Finding Temeraire – A Powerful Zimbabwean Narrative
Last week I had the pleasure of attending a play for the first time in almost a year and boy was it an experience. The play, Finding Temeraire, was written by an extremely talented Zimbabwean writer by the name of Stan Makuwe, and features an all Zimbabwean cast of Munashe Tapfuya and Tawanda Manyimo. Based in a derelict mining town in Zimbabwe called Mashava, the story follows an ex-con named Primrose (Tapfuya) as she seeks revenge on the person she blames for all of her misfortunes leading up to incarceration. The characters have so much depth and I salute the actor and actress for depicting these flawed personalities with such conviction.
The play starts off with a bit of nostalgia, at least for those of us with a Zimbabwean heritage, and quite a fair amount of lighthearted humour. We see Primrose engage her target, Temeraire (Manyimo), in some friendly banter about the good old days when Mashava was still a thriving town. At this stage it appears that Temeraire is unaware of the person he is engaging with and is quite happy to have the company. The story takes a sudden twist when Primrose decides to reveal her identity to her unsuspecting prey, and in a flash the once lighthearted play becomes a dark affair exploring some rather intense themes. Without going into a full synopsis, the deal is this; Temeraire was once the man about town with powerful friends and money to burn. Primrose, on the other hand was a maid who is depicted as having been part of a lower class. At some point Temeraire, who is at the time married to another woman, impregnates Primrose but denies the child. As a response to this Primrose murders her child soon after giving birth, thus earning herself a long prison sentence. Like I said, I really don’t want this to be a synopsis so I won’t go into too much depth, but the themes that are covered in this tale are quite intense. The play covers mental health, baby dumping/murder, revenge, and so much more. It is quite the experience.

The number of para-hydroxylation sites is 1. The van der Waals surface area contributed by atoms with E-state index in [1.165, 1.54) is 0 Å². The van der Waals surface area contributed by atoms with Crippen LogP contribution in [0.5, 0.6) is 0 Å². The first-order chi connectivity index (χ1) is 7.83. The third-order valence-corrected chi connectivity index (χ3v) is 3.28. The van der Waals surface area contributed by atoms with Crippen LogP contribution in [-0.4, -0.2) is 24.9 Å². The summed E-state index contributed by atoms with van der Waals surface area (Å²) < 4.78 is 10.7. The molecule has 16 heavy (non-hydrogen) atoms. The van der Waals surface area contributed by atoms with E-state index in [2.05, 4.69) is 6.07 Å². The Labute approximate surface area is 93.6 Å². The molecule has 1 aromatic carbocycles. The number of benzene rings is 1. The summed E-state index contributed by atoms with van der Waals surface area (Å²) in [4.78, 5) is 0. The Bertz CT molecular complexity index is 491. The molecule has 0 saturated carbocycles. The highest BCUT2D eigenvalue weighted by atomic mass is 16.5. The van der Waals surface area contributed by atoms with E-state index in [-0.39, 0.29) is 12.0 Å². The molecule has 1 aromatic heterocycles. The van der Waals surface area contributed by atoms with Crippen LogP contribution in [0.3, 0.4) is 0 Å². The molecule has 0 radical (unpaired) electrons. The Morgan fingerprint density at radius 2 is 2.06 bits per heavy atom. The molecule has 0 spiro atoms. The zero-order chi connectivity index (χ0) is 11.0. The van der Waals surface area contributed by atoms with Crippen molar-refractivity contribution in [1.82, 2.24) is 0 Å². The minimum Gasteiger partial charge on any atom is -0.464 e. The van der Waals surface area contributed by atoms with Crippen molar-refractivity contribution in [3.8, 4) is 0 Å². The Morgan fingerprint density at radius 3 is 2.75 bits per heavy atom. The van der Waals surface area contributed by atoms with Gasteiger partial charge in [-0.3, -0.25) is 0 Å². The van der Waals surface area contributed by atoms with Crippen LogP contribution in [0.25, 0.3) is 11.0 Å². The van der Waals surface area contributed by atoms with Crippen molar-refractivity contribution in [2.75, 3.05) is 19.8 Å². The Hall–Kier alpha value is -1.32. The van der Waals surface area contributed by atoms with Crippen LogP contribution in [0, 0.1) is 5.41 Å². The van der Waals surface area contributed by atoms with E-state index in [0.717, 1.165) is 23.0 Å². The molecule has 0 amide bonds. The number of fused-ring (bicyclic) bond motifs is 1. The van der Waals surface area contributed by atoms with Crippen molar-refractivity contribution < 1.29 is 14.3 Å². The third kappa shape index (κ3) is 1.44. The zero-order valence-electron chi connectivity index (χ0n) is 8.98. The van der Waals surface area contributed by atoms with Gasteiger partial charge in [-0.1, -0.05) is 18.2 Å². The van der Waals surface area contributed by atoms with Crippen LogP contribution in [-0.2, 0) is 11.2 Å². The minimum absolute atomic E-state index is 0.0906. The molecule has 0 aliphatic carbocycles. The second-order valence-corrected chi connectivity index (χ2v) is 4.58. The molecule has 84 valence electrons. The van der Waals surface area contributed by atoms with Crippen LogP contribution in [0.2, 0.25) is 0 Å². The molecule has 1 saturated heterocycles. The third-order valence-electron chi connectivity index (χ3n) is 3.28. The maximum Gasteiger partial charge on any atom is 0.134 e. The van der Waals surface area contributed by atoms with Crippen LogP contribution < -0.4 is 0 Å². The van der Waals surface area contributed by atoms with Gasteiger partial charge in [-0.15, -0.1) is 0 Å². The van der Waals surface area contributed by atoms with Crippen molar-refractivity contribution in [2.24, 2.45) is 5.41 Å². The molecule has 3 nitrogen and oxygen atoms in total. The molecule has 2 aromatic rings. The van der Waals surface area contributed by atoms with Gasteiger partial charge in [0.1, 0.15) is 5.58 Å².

I’m not sure if this play will be coming back for another season, but if it does (or if it comes to a theatre near you) I urge to check it out.
PS: I’m not normally big on plays etc, hence the shambolic post. But I hope it gets the point across….